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Homeschooled Students

Spring Arbor University welcomes applications from homeschooled students. They should follow the admission process for freshman applicants or transfer applicants, as appropriate. (See some additional information below under the Homeschool Student Applications section.) Many new homeschooled students join our student body each year.

Why SAU?

We understand that families choose to homeschool for many reasons, but among those is often the desire to provide their children with a high quality education that is Christ-centered. At SAU, we offer you the opportunity to continue that kind of education right on through the college years. At Spring Arbor University, you will be challenged to think deeply about the unique person God has created you to be, the significant problems facing our contemporary world, and how God wants to use you to make a difference for Him. You will grow spiritually, as well as intellectually, and you will be well prepared for whatever God’s next step is for you after college.

One of the things that makes Spring Arbor unique is the close-knit Christian community we share on campus. We are large enough to offer excellent academic programs and extra-curricular activities, but we are still small enough to be personal. Here you will get to know your professors well, and you will develop lifelong friendships with faculty, staff and fellow students. To really understand what SAU is like, you need to experience it in person, so we invite you to schedule a campus visit soon.

Recommended High School Curriculum

The following high school courses are recommended for all freshman applicants, and they serve as a good guide for the development of your high school curriculum.

  1. Four years of college preparatory English courses
  2. At least three years of mathematics courses, including geometry and algebra 1 and 2
  3. At least three social science or history courses (such as American history, world history, geography, psychology, government and economics)
  4. At least three lab science courses

Our students find that having two years of a foreign language and a computer science course also contribute to their success at the University. Other supplemental courses could include Bible, fine arts and music, as well as courses in areas such as biblical worldview and apologetics.

High School Dual Enrollment

Spring Arbor offers high school students the opportunity to enroll in college-level courses during high school. Dual enrollment courses can be taken on our main campus or online. This can be a great way to complete high school requirements and begin to accumulate college credits at the same time. For complete information, please use the Dual Enrollment link above or call the Office of Admissions at 800.968.0011.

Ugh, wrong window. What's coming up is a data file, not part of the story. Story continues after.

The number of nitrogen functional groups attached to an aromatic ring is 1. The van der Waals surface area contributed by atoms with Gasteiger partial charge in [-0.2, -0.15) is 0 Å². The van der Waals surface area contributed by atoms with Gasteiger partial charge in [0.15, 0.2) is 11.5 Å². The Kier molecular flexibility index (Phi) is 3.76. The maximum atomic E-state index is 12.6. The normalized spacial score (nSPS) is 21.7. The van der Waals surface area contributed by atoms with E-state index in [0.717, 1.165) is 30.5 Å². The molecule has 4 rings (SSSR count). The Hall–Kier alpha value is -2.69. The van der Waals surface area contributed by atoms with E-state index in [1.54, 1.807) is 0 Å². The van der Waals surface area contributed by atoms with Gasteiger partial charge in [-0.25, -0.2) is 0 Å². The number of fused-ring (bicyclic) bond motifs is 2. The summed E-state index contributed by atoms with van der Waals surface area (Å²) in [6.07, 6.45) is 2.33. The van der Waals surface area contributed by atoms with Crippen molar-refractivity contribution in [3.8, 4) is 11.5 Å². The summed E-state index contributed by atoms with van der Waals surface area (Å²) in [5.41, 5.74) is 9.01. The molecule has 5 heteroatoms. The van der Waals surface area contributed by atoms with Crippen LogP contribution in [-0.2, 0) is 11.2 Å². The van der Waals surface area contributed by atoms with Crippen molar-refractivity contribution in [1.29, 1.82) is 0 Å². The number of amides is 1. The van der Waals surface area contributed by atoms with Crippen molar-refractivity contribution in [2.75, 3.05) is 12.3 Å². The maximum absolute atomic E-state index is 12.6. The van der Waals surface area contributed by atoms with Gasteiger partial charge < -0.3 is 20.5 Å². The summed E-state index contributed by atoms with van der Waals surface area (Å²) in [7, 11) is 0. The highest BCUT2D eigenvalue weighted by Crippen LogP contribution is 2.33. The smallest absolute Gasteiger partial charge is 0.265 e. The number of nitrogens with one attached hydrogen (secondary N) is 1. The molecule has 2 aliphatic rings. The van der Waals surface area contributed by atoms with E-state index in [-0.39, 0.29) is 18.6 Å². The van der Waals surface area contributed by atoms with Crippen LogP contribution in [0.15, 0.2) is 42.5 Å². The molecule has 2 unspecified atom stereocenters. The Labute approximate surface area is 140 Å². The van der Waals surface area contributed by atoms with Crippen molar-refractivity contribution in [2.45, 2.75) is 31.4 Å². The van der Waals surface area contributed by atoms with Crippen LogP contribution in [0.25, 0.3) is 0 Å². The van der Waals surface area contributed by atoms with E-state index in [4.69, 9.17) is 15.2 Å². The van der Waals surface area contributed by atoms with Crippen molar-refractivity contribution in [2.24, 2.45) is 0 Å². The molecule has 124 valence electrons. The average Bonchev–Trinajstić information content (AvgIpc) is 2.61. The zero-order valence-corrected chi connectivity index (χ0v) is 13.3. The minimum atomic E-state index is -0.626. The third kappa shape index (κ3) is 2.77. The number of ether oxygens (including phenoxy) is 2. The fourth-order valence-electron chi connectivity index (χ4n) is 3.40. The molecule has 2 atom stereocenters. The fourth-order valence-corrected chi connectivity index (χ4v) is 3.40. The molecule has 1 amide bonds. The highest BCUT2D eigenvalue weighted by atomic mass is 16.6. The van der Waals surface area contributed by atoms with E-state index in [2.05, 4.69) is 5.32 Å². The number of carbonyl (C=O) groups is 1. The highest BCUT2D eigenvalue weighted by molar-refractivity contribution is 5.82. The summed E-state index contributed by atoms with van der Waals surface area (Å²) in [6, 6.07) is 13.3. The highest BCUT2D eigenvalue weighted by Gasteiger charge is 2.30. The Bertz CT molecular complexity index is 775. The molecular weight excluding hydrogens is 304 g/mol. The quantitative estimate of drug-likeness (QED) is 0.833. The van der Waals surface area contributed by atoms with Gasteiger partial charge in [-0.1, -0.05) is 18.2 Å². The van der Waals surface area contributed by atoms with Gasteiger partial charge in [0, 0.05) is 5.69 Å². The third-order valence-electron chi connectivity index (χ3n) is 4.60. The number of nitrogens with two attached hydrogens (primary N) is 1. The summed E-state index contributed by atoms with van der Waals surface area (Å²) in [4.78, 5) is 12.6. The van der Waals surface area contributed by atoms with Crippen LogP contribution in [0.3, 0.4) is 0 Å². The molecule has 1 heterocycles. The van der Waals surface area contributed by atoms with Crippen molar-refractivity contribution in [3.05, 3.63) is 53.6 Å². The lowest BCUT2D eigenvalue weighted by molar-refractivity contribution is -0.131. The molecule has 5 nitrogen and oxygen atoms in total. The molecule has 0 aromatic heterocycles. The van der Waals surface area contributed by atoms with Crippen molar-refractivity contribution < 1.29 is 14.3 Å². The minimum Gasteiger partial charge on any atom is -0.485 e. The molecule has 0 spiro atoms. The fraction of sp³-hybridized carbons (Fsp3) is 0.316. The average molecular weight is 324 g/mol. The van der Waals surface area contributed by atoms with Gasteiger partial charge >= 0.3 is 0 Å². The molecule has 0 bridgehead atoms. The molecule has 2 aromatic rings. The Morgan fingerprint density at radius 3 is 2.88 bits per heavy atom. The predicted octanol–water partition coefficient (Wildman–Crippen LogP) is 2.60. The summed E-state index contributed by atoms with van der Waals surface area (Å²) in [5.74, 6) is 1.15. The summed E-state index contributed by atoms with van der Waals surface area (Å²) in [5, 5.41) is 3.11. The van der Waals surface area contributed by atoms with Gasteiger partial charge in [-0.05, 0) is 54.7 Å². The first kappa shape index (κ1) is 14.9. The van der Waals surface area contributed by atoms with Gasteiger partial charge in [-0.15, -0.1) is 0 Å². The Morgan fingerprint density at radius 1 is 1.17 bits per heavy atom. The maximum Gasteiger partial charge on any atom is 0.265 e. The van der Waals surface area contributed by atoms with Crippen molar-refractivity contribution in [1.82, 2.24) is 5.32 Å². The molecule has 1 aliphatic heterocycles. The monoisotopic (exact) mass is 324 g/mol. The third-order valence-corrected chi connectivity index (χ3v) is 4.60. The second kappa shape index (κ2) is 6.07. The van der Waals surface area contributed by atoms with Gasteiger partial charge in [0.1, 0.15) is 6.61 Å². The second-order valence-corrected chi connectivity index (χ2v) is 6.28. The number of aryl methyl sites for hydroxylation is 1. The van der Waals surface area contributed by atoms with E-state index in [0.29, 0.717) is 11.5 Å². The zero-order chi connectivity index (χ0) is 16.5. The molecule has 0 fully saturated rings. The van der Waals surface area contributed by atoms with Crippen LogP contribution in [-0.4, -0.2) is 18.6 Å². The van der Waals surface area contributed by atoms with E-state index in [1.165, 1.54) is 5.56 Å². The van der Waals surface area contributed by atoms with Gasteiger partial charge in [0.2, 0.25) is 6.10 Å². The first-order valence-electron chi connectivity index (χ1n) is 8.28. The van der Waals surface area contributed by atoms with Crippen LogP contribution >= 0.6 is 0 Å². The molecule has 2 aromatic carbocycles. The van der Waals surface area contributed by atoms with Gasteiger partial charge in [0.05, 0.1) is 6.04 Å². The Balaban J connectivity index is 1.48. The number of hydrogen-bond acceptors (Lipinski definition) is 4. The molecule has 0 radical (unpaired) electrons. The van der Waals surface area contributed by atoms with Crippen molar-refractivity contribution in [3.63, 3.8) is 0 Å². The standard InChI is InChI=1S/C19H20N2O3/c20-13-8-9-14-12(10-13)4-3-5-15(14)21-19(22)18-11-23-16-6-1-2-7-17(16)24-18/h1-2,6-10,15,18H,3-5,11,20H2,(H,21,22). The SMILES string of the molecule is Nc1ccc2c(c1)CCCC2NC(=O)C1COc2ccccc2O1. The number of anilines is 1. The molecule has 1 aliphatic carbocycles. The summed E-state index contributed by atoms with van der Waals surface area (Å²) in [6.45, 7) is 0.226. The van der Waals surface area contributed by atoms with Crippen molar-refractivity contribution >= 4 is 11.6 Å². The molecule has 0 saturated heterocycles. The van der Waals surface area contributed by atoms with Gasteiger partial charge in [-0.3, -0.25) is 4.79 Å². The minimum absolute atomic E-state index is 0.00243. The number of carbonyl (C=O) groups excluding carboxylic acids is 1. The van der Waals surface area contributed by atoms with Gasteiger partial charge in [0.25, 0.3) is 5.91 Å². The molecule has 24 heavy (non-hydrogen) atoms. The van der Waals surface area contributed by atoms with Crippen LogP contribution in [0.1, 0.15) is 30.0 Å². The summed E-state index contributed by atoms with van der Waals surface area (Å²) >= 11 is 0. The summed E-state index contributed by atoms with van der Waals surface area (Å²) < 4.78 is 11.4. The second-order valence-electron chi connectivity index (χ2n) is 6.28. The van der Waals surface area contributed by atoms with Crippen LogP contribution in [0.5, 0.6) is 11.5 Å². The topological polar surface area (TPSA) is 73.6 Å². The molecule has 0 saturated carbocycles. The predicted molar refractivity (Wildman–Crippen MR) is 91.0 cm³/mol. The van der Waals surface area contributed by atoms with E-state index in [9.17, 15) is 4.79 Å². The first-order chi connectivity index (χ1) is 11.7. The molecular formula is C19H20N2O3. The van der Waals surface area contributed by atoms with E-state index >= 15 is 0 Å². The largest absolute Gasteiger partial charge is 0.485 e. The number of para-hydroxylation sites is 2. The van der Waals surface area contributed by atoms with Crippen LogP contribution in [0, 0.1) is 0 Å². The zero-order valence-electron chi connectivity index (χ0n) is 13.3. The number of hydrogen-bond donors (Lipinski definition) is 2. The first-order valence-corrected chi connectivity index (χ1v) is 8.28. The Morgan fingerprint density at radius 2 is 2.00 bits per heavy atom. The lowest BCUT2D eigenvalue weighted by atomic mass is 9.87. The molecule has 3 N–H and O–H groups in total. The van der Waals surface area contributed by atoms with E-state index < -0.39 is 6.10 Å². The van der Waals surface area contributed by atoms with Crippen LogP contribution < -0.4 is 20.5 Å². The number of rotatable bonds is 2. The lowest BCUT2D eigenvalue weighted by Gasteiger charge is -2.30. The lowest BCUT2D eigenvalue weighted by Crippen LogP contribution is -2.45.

Homeschool Student Applications

Homeschooled students may submit a transcript of high school coursework that has been produced by their parents. It should list subjects studied (with specific course titles), and should indicate the year in which each course was completed. SAU prefers that the transcript also list a grade for each course. If grades are not assigned, please use some other means to indicate the level of mastery the student achieved in each course. See a sample high school transcript.

To be considered official, homeschool transcripts must be hand-signed in ink by the parent acting as the school administrator. In place of the Official Transcript Request form for freshman applicants, a letter of recommendation should be submitted by the parent responsible for the majority of the applicant’s high school-level instruction. You should request that ACT and/or SAT scores be sent directly to Spring Arbor University by the appropriate testing service.

We look forward to receiving your application for admission. May God bless you and guide you as you seek His direction regarding your college education. If He leads you to Spring Arbor, we look forward to welcoming you into our energetic, Christ-centered living/learning community!

Alternative Application Options

Traditional transcripts are preferred. As an alternative to a traditional transcript, homeschooling families may provide a narrative description of the applicant’s college preparatory work, including a description of subjects studied and an overall evaluation of the quality of work. To thoroughly evaluate applicants, the University needs to know what subjects applicants have studied as well as when and to what extent they studied them. Use of alternative reporting methods may impact an applicant’s eligibility for scholarship aid. Official ACT and/or SAT scores are still required.